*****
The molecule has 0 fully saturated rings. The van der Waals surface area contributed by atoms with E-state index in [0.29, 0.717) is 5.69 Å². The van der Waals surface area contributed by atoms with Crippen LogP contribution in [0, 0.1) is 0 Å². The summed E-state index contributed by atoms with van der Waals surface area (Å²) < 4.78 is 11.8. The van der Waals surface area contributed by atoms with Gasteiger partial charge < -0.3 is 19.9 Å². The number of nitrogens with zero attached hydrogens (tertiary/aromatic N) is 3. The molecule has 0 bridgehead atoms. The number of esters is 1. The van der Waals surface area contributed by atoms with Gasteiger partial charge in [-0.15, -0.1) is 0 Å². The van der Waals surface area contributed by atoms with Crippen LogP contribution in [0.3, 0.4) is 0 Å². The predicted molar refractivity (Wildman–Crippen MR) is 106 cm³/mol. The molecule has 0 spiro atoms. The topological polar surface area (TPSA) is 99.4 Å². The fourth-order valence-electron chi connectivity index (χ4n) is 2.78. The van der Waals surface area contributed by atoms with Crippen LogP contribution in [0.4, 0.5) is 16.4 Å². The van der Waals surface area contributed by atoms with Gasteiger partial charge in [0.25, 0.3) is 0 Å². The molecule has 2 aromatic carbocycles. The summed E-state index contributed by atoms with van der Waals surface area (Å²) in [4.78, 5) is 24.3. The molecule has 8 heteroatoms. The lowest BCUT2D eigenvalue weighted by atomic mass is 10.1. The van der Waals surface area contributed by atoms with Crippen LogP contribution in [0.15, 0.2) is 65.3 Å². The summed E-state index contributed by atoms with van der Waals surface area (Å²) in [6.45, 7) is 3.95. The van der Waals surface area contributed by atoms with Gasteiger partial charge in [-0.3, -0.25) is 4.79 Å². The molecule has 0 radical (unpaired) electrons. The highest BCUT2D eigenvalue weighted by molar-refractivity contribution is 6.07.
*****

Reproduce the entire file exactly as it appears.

The molecule has 0 fully saturated rings. The van der Waals surface area contributed by atoms with E-state index in [0.29, 0.717) is 5.69 Å². The van der Waals surface area contributed by atoms with Crippen LogP contribution in [0, 0.1) is 0 Å². The summed E-state index contributed by atoms with van der Waals surface area (Å²) < 4.78 is 11.8. The van der Waals surface area contributed by atoms with Gasteiger partial charge < -0.3 is 19.9 Å². The number of nitrogens with zero attached hydrogens (tertiary/aromatic N) is 3. The molecule has 0 bridgehead atoms. The number of esters is 1. The van der Waals surface area contributed by atoms with Gasteiger partial charge in [-0.15, -0.1) is 0 Å². The van der Waals surface area contributed by atoms with Crippen LogP contribution in [0.3, 0.4) is 0 Å². The predicted molar refractivity (Wildman–Crippen MR) is 106 cm³/mol. The molecule has 0 spiro atoms. The topological polar surface area (TPSA) is 99.4 Å². The fourth-order valence-electron chi connectivity index (χ4n) is 2.78. The van der Waals surface area contributed by atoms with Crippen LogP contribution in [0.4, 0.5) is 16.4 Å². The van der Waals surface area contributed by atoms with Gasteiger partial charge in [0.25, 0.3) is 0 Å². The molecule has 2 aromatic carbocycles. The summed E-state index contributed by atoms with van der Waals surface area (Å²) in [4.78, 5) is 24.3. The molecule has 8 heteroatoms. The lowest BCUT2D eigenvalue weighted by atomic mass is 10.1. The van der Waals surface area contributed by atoms with Crippen LogP contribution in [0.15, 0.2) is 65.3 Å². The summed E-state index contributed by atoms with van der Waals surface area (Å²) in [6.45, 7) is 3.95. The van der Waals surface area contributed by atoms with Gasteiger partial charge in [-0.3, -0.25) is 4.79 Å². The molecule has 0 radical (unpaired) electrons. The highest BCUT2D eigenvalue weighted by molar-refractivity contribution is 6.07.